Against a New Orleans team that thrives with the explosive play: the Panthers defense must remain disciplined, fulfill their individual responsibilities, and make Drew Brees beat them underneath on every throw. If they can build on their improved outing against Seattle last week, Brees has proven that he is not the same quarterback on the road this season and will turn the ball over.
GET OLSEN MORE INVOLVED: One of the few bright spots on the Carolina offense this season, tight end Greg Olsen is on pace for yet another career year. He has been the most consistent player, perhaps on either side of the ball thus far. His route-running ability, deceptive speed, and sure hands have brought him up to the elite tier of tight ends in the NFL – especially with injuries to Jimmy Graham and Rob Gronkowski. But being considered one of the best comes with more recognition from opposing defenses as well. Last week, the Seahawks made it a point to mark Newton’s number one option, bracketing him with coverage and rolling safeties to his side of the field. However, in a game where he was targeted a season-low 3 times, there were more opportunities to be had. Due to inconsistent line play and the strength of Seattle’s front seven, Newton failed to capitalize on throws that should’ve gone Olsen’s way. Against the Saints, look for Olsen to see more work – especially in the red zone – where Kelvin Benjamin let a touchdown reception slip through his hands last week. Getting the tight end more involved inside will only open up more opportunities for the rookie wideout to make plays outside the numbers.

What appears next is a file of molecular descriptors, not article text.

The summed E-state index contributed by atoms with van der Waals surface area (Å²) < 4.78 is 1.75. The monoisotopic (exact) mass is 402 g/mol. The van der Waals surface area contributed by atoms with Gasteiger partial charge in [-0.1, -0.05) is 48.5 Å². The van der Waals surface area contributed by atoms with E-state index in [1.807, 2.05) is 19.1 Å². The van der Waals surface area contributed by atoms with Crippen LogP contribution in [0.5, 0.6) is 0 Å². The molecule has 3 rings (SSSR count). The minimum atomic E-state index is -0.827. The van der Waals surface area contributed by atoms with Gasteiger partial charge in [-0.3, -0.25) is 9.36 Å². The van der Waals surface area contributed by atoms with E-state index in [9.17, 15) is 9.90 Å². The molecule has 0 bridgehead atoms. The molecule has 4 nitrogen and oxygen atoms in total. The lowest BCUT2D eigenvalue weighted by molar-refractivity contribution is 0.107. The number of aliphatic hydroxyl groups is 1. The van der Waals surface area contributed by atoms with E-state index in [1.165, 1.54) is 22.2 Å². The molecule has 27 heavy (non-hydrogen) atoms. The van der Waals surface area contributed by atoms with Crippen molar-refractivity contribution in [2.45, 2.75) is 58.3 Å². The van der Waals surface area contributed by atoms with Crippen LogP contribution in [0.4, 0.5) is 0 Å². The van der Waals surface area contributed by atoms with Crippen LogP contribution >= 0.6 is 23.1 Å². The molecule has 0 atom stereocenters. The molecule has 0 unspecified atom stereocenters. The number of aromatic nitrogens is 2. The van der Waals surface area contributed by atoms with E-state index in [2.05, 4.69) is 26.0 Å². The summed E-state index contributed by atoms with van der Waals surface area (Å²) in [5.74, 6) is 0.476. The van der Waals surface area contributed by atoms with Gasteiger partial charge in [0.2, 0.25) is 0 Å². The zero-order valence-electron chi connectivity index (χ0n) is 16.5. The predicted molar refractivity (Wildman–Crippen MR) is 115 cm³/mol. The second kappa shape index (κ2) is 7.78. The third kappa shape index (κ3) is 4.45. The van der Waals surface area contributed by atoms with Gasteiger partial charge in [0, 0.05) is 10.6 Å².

WIN THE TURNOVER BATTLE: Must I elaborate? This is a key to victory for every team, in every game. It starts with pressuring the quarterback, which forces the ball out earlier – in effect not leaving your cornerbacks exposed for 6 seconds or longer. Against a speedy receiving core, that is a top priority. Josh Norman’s addition to the starting lineup made for an improved secondary last week, but New Orleans has too many weapons to cover on extended-routes. Get to Drew Brees, and allow the safeties to make plays on errant throws. In last season’s week 16 win against the Saints, Carolina sacked Brees 6 times and intercepted him twice. In their losing effort two weeks prior, they got to him only twice and had zero takeaways. Possessions are extremely valuable against New Orleans, who can score at any time.
-Thursday, 8:25 p.m.
-Broadcast on NFL Network
-Panthers: Black Jerseys, Silver Pants
-Panthers have won 3 of last 4 against Saints.
As always – if you can’t catch the game, here is where you can find radio coverage throughout the Carolinas: